Lee Byung-chul started Samsung as a trading company based in a city called Taegu in what is now South Korea, in 1938.
The Samsung Group is a South Korea-based conglomerate company that includes subsidiaries. It's one of the largest businesses in Korea, producing nearly one-fifth of the country's total exports with a primary focus on electronics, heavy industry, construction, and defense. Other major subsidiaries of Samsung include insurance, advertising, and entertainment businesses.
With only 30,000 won (about US$27), Lee Byung-chul started Samsung as a trading company based in a city called Taegu in what is now South Korea, in 1938. With only 40 employees, Samsung began as a grocery store, trading, and exporting goods produced in and around the city. It sold dried Korean fish and vegetables, as well as its own noodles.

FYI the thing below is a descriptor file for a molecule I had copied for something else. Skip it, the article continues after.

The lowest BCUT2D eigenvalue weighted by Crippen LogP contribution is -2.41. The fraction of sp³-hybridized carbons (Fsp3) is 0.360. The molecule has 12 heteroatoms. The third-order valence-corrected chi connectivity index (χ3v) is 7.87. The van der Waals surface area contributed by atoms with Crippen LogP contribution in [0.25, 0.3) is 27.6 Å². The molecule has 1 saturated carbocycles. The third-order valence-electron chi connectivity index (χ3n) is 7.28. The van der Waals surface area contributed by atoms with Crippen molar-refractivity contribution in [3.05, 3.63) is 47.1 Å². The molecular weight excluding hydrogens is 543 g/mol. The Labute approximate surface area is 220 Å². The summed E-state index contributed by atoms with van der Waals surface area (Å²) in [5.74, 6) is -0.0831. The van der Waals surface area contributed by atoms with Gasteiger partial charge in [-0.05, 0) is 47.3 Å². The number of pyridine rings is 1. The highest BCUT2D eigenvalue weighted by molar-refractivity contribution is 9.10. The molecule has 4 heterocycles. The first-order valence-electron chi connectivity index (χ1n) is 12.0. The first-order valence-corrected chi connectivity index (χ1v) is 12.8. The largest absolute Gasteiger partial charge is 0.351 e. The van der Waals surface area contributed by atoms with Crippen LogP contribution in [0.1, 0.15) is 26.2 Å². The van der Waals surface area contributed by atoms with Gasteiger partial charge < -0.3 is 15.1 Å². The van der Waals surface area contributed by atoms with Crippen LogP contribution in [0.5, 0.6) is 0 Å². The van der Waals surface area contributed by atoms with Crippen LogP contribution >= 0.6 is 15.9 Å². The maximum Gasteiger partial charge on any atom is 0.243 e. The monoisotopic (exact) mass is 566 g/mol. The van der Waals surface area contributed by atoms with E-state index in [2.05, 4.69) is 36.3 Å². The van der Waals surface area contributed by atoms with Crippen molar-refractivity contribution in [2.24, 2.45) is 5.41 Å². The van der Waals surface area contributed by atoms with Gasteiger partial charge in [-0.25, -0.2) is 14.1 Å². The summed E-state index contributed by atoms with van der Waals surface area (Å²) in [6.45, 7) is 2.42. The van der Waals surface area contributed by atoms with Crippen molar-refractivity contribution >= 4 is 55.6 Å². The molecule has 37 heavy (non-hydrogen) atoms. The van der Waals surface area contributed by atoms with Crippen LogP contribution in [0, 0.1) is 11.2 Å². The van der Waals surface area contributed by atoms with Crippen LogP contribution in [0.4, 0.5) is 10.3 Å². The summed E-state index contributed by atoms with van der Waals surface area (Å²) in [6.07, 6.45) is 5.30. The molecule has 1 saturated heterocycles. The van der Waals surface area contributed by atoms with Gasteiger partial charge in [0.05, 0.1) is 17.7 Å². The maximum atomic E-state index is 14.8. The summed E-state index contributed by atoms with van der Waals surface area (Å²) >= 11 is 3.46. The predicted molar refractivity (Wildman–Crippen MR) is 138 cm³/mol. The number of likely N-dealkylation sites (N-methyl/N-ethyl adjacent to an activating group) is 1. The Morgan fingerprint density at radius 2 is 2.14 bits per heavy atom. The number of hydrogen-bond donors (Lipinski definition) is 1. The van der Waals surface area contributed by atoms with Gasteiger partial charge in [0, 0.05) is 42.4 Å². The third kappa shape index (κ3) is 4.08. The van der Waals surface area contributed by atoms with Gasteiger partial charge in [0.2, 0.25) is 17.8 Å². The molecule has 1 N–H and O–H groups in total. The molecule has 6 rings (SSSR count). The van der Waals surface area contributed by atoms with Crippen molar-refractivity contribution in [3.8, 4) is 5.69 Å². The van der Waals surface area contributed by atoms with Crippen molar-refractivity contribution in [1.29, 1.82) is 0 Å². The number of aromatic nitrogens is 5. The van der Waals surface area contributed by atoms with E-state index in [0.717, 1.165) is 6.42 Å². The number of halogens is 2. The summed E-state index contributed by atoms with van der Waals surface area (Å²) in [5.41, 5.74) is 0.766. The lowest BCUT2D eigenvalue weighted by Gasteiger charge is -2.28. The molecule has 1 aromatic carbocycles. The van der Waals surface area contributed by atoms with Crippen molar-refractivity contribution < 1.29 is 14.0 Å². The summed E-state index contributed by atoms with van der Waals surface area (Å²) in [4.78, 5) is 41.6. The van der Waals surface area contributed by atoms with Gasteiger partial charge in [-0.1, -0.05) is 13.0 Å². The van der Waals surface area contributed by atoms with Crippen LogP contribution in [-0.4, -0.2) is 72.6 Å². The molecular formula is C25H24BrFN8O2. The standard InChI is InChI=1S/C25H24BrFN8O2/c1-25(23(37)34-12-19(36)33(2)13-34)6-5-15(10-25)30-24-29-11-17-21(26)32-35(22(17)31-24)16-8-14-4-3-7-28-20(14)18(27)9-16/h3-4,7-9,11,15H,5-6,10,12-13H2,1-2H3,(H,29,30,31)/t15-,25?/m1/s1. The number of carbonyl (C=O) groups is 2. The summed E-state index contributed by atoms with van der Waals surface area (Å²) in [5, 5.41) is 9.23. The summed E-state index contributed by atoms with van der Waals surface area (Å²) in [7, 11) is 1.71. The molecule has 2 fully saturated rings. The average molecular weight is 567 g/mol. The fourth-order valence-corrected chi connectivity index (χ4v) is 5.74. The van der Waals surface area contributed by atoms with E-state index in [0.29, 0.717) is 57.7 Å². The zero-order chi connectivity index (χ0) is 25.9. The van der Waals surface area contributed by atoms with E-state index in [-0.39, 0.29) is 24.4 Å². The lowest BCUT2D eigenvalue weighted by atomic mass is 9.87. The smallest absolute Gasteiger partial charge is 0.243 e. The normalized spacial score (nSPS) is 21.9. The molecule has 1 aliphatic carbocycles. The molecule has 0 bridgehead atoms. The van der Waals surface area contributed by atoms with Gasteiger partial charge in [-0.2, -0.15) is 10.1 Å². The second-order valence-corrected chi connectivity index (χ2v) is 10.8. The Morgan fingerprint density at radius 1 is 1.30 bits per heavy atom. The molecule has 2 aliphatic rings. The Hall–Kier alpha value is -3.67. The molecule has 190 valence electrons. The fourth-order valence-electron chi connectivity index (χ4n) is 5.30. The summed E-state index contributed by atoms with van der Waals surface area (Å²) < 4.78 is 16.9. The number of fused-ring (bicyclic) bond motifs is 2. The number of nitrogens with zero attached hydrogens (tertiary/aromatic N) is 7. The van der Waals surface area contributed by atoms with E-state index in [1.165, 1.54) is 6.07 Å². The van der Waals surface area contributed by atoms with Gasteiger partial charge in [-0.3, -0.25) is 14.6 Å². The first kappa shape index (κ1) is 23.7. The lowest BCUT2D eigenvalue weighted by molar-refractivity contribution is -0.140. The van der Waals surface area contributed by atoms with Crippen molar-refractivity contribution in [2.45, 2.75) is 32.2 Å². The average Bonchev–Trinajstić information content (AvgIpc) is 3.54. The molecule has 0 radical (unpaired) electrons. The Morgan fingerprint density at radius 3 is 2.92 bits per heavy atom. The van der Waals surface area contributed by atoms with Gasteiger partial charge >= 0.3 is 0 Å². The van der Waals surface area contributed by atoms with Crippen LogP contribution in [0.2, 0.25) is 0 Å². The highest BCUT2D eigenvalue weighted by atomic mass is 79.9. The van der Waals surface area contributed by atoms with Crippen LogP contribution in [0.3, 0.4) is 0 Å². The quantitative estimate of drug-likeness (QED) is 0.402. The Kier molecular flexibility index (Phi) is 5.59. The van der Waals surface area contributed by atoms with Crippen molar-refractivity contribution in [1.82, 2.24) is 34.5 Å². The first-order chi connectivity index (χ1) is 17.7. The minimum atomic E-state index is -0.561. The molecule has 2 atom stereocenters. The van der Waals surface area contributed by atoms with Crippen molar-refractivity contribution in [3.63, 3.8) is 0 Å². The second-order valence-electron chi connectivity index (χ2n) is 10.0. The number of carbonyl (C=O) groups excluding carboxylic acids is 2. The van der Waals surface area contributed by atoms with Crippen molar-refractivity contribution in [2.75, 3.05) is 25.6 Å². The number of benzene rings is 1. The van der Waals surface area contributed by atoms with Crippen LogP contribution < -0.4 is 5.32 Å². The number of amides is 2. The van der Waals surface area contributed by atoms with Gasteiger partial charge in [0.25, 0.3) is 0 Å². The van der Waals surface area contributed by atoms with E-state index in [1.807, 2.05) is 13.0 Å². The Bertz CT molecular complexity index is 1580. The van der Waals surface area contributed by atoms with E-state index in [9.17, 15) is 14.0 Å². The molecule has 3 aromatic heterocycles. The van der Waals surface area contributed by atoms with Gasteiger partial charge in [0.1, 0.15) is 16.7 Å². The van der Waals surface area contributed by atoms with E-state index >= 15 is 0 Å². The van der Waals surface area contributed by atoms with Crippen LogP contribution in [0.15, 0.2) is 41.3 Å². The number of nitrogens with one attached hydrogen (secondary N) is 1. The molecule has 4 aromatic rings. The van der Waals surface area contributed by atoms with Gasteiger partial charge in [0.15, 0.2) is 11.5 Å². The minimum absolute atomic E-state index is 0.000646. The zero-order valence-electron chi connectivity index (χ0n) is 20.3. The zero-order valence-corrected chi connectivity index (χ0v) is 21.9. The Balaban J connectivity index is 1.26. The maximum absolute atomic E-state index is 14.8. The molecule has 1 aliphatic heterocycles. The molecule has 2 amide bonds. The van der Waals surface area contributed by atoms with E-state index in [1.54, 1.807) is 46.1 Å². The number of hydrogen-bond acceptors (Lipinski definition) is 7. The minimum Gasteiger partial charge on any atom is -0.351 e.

The company grew and expanded to Seoul in 1947 but left when the Korean War broke out. Following the war, Lee started a sugar refinery in Busan before expanding into textiles and building what was, at the time, the largest woolen mill in Korea.
This early diversification became a successful growth strategy for Samsung, which rapidly expanded into the insurance, securities, and retail businesses. After the war, Samsung focused on the redevelopment of Korea, especially industrialization.